Most people are aware of the fact that when you sell a long term investment such as real estate or stocks, you have to pay taxes. And these taxes don’t come cheap – currently capital gains tax is 15%, and California has its own capital gains tax of 9.3%. To put this in perspective, if you bought a property for $500,000 and years down the line you sell the same property for $1M, on that $500k profit you have to pay $121,500…PLUS your cost recovery recapture. That’s a HUGE chunk of cash. …but did you know there’s a way you can defer that and not even pay a SINGLE PENNY?? It’s called a 1031 Tax Deferred exchange, 1031 exchange for short. A 1031 exchange is when you sell your property and buy another like-kind property within a certain time frame and follow specific rules.
Now you have to note, that this is a *tax deferred* investment strategy. What that means is that you will just keep rolling over what you owe in taxes to some future date. If you ever decide to completely abandon investing in real estate altogether, you will have to pay it all back. The idea though is to continuously roll it over indefinitely until you pass away. Now that we have that explained, let’s get to how a 1031 Exchange works shall we?
Let’s say you bought a property 10 years ago for $1M. Today, you can sell that same property for $2m. The first step that needs to be taken when doing a 1031 exchange is the process of finding a good qualified intermediary, or QI. The QI is a company that will be the “middle man” throughout the 1031 exchange process. My first tip on this – DON’T shop around for the cheapest one. Find a reliable company that has been doing this for years and pick them…even if they cost a bit extra. This is not something you want to bargain shop for.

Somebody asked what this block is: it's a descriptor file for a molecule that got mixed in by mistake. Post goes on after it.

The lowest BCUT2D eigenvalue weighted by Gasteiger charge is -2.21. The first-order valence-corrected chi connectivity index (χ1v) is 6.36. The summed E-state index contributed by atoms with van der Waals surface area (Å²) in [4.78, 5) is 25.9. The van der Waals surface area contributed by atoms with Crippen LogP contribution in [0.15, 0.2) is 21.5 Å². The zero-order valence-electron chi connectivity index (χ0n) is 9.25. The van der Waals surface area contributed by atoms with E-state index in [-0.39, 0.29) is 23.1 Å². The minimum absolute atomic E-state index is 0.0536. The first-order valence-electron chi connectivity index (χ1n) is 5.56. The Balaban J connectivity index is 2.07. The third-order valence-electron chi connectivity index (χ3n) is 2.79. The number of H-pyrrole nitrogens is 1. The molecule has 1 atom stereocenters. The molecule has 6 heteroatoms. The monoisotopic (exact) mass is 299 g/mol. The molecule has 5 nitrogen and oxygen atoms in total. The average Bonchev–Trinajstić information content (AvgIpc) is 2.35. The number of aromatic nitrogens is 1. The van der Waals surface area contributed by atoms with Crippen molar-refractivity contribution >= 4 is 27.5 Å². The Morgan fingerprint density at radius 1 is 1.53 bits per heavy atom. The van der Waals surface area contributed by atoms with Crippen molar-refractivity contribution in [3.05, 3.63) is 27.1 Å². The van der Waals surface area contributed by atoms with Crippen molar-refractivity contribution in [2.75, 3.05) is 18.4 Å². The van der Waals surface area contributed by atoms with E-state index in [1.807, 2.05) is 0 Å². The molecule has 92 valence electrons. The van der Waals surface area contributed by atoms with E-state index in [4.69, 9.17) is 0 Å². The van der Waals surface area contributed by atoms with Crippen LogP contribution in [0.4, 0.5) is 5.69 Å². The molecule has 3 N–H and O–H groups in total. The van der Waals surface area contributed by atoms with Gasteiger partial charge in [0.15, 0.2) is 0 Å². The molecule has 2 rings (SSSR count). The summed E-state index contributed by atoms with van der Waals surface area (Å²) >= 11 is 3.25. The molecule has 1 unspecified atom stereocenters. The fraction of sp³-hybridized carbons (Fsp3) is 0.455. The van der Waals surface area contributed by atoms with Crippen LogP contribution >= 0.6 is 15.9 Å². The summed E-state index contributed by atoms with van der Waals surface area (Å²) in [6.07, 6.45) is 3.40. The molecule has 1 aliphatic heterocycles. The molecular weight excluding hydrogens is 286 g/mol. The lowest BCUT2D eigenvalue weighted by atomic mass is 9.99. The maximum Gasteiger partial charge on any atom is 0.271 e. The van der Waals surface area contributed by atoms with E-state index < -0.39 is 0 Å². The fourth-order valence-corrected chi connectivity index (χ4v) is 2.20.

Once you find the qualified intermediary, you need to inform them of your plans and that you are in escrow with a property. Now that everyone is in the know, here’s where it gets tricky. There are two key timeframes you have to keep track of with a 1031 exchange. From the date you sell your property, you have 45 days to identify a new property or properties. The second is that you have 180 days to CLOSE on the new property you identified; again this starts from on the date you sell your property. One thing that must be made clear up front is that these dates are non-negotiable. This means that if you can’t identify a property within 45 days, the 1031 exchange is dead and taxes are automatically due when you file your return. If you can close because of financing issues within that 180 timeline, again, the 1031 exchange isn’t valid.
With that being said, let’s get into some of the details. First, the 45 day identify period. Within this 45 day period, you can choose up to 3 different options. The first and most common option is the “3 property rule”. The rule is that you can identify a total of 3 properties at any price. Most investors use this option because once they sell their property, they upgrade to an even larger one. However, once in a while investors want to sell one property and buy multiple smaller properties. This is where the second option comes in – the “200% rule”. The second option is that you can identify an UNLMIITED amount of properties, but they can’t total more than 200% what you just sold your property for. In our example, we sold our property for $2m. We can choose as many properties as we want, so long as their total value doesn’t go above $4M.